Using Predicate Path Information in Hardware to Determine True Dependences

In the proceedings of the 16th Annual ACM International Conference on Supercomputing, June 2002.

Lori Carter and Brad Calder


Predicated Execution has been put forth as a method for improving processor performance by removing hard-to-predict branches. As part of the process of turning a set of basic blocks into a predicated region, both paths of a branch are combined into a single path. There can be multiple definitions from disjoint paths that reach a use. Waiting to find out the correct definition that actually reaches the use can cause pipeline stalls.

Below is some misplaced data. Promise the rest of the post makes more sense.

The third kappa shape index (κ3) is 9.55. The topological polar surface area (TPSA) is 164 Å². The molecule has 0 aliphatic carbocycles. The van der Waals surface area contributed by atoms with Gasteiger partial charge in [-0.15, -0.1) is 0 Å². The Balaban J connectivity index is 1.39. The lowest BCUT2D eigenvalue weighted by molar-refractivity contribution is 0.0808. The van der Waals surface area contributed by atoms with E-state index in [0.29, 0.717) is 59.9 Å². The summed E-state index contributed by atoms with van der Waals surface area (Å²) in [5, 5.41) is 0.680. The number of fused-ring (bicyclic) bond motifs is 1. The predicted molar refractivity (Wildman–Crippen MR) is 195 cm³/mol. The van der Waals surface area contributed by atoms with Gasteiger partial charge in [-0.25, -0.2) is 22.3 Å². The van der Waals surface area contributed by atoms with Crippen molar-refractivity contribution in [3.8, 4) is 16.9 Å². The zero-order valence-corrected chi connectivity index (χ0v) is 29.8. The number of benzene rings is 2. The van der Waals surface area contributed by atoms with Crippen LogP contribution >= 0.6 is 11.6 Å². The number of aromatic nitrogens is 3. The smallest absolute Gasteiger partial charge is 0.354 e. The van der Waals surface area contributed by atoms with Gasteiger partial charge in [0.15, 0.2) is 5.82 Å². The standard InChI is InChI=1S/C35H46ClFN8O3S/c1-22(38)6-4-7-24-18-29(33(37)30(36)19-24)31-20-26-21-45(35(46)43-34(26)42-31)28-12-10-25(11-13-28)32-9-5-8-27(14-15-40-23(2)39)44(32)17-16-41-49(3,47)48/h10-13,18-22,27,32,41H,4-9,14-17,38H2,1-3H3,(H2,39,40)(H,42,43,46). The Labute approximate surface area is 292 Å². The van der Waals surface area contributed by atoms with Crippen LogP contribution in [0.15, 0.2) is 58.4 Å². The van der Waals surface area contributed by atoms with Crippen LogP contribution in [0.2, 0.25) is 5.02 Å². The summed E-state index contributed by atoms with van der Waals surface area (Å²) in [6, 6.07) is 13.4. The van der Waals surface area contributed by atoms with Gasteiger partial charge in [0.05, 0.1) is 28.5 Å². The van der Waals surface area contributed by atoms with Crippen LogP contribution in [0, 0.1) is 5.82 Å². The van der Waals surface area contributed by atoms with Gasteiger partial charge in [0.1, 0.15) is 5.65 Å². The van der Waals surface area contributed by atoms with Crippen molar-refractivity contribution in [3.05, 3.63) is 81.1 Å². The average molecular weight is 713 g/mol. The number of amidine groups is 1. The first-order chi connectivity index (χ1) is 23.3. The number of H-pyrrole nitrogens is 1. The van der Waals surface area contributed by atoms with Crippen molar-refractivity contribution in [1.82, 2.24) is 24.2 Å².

In this paper we examine a hardware optimization that dynamically collects and analyzes path information to determine valid dependences for predicated regions of code. We then use this information for an in-order VLIW predicated processor, so that instructions can continue towards execution without having to wait on operands from false dependences. Our results show that using our Disjoint Path Analysis System provides speedups over 6% and elimination of false RAW dependences of up to 14% due to the detection of erroneous dependences in if-converted regions of code.